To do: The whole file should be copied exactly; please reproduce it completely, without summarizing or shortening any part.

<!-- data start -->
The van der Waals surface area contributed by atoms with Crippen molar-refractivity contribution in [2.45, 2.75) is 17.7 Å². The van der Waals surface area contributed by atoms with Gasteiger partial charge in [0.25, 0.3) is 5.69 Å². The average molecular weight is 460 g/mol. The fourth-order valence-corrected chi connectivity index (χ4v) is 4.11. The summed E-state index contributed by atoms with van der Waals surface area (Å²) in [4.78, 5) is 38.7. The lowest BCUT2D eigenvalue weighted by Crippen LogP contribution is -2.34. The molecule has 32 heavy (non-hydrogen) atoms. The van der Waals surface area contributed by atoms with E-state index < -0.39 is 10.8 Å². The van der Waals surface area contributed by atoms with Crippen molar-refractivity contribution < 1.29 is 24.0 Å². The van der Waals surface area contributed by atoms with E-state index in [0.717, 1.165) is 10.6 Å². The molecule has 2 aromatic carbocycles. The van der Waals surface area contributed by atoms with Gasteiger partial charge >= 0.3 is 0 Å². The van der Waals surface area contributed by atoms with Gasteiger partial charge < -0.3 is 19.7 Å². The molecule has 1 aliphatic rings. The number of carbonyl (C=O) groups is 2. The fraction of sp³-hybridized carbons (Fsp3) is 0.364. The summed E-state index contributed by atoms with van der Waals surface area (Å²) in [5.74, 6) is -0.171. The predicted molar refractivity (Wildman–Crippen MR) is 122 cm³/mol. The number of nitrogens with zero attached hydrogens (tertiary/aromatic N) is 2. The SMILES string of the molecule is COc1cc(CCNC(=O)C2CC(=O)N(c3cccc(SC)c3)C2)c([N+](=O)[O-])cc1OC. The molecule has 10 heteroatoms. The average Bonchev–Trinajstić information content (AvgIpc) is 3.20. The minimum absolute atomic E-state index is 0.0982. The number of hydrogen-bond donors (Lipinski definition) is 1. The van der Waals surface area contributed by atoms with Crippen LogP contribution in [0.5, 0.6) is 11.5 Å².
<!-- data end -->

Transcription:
The van der Waals surface area contributed by atoms with Crippen molar-refractivity contribution in [2.45, 2.75) is 17.7 Å². The van der Waals surface area contributed by atoms with Gasteiger partial charge in [0.25, 0.3) is 5.69 Å². The average molecular weight is 460 g/mol. The fourth-order valence-corrected chi connectivity index (χ4v) is 4.11. The summed E-state index contributed by atoms with van der Waals surface area (Å²) in [4.78, 5) is 38.7. The lowest BCUT2D eigenvalue weighted by Crippen LogP contribution is -2.34. The molecule has 32 heavy (non-hydrogen) atoms. The van der Waals surface area contributed by atoms with E-state index < -0.39 is 10.8 Å². The van der Waals surface area contributed by atoms with Crippen molar-refractivity contribution < 1.29 is 24.0 Å². The van der Waals surface area contributed by atoms with E-state index in [0.717, 1.165) is 10.6 Å². The molecule has 2 aromatic carbocycles. The van der Waals surface area contributed by atoms with Gasteiger partial charge >= 0.3 is 0 Å². The van der Waals surface area contributed by atoms with Gasteiger partial charge < -0.3 is 19.7 Å². The molecule has 1 aliphatic rings. The number of carbonyl (C=O) groups is 2. The fraction of sp³-hybridized carbons (Fsp3) is 0.364. The summed E-state index contributed by atoms with van der Waals surface area (Å²) in [5.74, 6) is -0.171. The predicted molar refractivity (Wildman–Crippen MR) is 122 cm³/mol. The number of nitrogens with zero attached hydrogens (tertiary/aromatic N) is 2. The SMILES string of the molecule is COc1cc(CCNC(=O)C2CC(=O)N(c3cccc(SC)c3)C2)c([N+](=O)[O-])cc1OC. The molecule has 10 heteroatoms. The average Bonchev–Trinajstić information content (AvgIpc) is 3.20. The minimum absolute atomic E-state index is 0.0982. The number of hydrogen-bond donors (Lipinski definition) is 1. The van der Waals surface area contributed by atoms with Crippen LogP contribution in [0.5, 0.6) is 11.5 Å².